Colder Fermenting Temperature

Discussion in 'General Brewing Discussions' started by nflamedrash, Apr 7, 2015.

  1. nflamedrash

    nflamedrash Member

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    I had a brew day this past Sunday and brewed 'The Inn Keeper' using WPL005 British Yeast. The recommended fermentation temperature is 64 to 70n degrees. I pitched the yeast at 65 degrees and promptly placed the fermenter into a 59 degree fermenting Freezer. I have never had the problem of being too cold so I never installed something to warm the refrigerator.

    Fermentation started within 24 hours and continues today, solid krausen but not a vigorous fermentation. I feel everything should be OK, maybe the fermentation will take a little longer? I will use the FG reading to make sure fermentation is complete.

    My questions is this: What are the possible side effects of fermenting 5 degrees too low? Off flavors?
     
  2. Nosybear

    Nosybear Well-Known Member

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    Low esters and underattenuation. Your beer will be sweet and have less flavor than it would have had at higher temperatures. The good news is the yeast may have created enough of its own heat to bring the temperature back up to what it should have been. RDWHAHB - your beer will come out all right.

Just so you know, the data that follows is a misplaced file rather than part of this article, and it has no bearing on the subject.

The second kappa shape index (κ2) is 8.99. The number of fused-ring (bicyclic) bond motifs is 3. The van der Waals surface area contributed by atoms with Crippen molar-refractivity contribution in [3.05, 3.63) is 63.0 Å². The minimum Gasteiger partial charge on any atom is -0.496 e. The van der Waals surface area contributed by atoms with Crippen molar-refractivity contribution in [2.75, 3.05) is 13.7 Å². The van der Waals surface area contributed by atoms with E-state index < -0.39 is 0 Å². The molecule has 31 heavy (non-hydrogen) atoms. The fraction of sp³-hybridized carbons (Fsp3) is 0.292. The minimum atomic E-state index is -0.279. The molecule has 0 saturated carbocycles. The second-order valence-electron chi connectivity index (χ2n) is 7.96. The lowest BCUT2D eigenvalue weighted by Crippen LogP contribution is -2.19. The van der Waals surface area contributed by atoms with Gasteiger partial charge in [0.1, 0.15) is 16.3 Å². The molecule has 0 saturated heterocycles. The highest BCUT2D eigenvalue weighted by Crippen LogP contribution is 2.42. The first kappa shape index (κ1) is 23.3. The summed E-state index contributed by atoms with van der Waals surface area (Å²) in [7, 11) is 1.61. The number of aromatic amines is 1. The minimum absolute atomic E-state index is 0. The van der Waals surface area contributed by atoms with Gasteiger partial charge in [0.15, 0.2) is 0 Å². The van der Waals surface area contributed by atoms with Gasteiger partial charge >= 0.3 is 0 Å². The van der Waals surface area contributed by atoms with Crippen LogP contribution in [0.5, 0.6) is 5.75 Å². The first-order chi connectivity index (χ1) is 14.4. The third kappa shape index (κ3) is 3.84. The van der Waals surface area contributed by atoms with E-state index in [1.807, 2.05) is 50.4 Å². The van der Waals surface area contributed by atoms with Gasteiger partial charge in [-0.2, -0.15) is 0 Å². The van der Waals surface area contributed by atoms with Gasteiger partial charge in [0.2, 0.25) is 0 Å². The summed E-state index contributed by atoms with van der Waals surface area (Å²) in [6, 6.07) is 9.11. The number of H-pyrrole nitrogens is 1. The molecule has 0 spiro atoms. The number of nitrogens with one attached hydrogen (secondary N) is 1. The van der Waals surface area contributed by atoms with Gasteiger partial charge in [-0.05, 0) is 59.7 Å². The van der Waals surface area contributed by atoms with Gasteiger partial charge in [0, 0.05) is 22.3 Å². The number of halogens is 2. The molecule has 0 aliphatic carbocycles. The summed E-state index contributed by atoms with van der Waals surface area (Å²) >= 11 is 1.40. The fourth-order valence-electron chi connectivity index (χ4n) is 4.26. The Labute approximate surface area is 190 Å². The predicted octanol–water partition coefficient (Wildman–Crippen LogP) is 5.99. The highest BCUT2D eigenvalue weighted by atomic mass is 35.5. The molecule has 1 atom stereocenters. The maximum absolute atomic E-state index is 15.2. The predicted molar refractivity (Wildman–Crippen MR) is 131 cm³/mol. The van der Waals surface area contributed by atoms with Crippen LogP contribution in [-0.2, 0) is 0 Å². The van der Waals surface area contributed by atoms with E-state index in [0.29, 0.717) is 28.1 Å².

3. Ozarks Mountain Brew

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    I brew most all my beers at 60 air temperature just because the wart goes up to as much as 67 when fermenting
     
  4. SwampWater

    SwampWater Member

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    I try to stay in the yeast manufacturer's temp range.
     
  5. GernBlanston

    GernBlanston New Member

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    If you are fermenting cool with an English yeast, you will loose the character that English yeast brings to the ferment. If you want a clean ferment without English yeast esters, why not use a clean fermenting yeast like 001 Cal ale?
     
  6. Ozarks Mountain Brew

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    longer fermentation and a cleaner taste like mentioned above, the good thing about most English yeast is flocculation is high and that is what I like, I like tasting beer not yeast lol
     

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